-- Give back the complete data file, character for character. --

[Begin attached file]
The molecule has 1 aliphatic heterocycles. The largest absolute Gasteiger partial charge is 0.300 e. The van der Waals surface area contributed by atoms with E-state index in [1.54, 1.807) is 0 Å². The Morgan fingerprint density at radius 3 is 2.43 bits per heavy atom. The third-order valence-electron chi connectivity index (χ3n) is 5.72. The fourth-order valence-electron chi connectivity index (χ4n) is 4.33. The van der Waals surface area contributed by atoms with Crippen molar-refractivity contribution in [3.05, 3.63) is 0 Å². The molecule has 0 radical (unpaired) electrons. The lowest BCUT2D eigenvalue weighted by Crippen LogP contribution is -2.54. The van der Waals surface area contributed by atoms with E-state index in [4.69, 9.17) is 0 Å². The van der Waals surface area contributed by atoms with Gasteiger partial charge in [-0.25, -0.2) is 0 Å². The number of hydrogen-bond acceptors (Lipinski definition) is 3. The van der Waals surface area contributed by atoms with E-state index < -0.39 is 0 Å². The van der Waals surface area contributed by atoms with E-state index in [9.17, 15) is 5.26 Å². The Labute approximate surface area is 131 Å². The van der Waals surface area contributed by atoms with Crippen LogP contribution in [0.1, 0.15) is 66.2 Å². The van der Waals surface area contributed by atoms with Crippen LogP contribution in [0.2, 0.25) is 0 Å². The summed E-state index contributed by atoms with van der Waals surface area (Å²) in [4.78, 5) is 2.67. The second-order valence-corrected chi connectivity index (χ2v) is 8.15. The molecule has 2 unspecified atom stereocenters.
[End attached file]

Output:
The molecule has 1 aliphatic heterocycles. The largest absolute Gasteiger partial charge is 0.300 e. The van der Waals surface area contributed by atoms with E-state index in [1.54, 1.807) is 0 Å². The Morgan fingerprint density at radius 3 is 2.43 bits per heavy atom. The third-order valence-electron chi connectivity index (χ3n) is 5.72. The fourth-order valence-electron chi connectivity index (χ4n) is 4.33. The van der Waals surface area contributed by atoms with Crippen molar-refractivity contribution in [3.05, 3.63) is 0 Å². The molecule has 0 radical (unpaired) electrons. The lowest BCUT2D eigenvalue weighted by Crippen LogP contribution is -2.54. The van der Waals surface area contributed by atoms with E-state index in [4.69, 9.17) is 0 Å². The van der Waals surface area contributed by atoms with Gasteiger partial charge in [-0.25, -0.2) is 0 Å². The number of hydrogen-bond acceptors (Lipinski definition) is 3. The van der Waals surface area contributed by atoms with E-state index < -0.39 is 0 Å². The van der Waals surface area contributed by atoms with E-state index in [9.17, 15) is 5.26 Å². The Labute approximate surface area is 131 Å². The van der Waals surface area contributed by atoms with Crippen LogP contribution in [0.1, 0.15) is 66.2 Å². The van der Waals surface area contributed by atoms with Crippen LogP contribution in [0.2, 0.25) is 0 Å². The summed E-state index contributed by atoms with van der Waals surface area (Å²) in [4.78, 5) is 2.67. The second-order valence-corrected chi connectivity index (χ2v) is 8.15. The molecule has 2 unspecified atom stereocenters.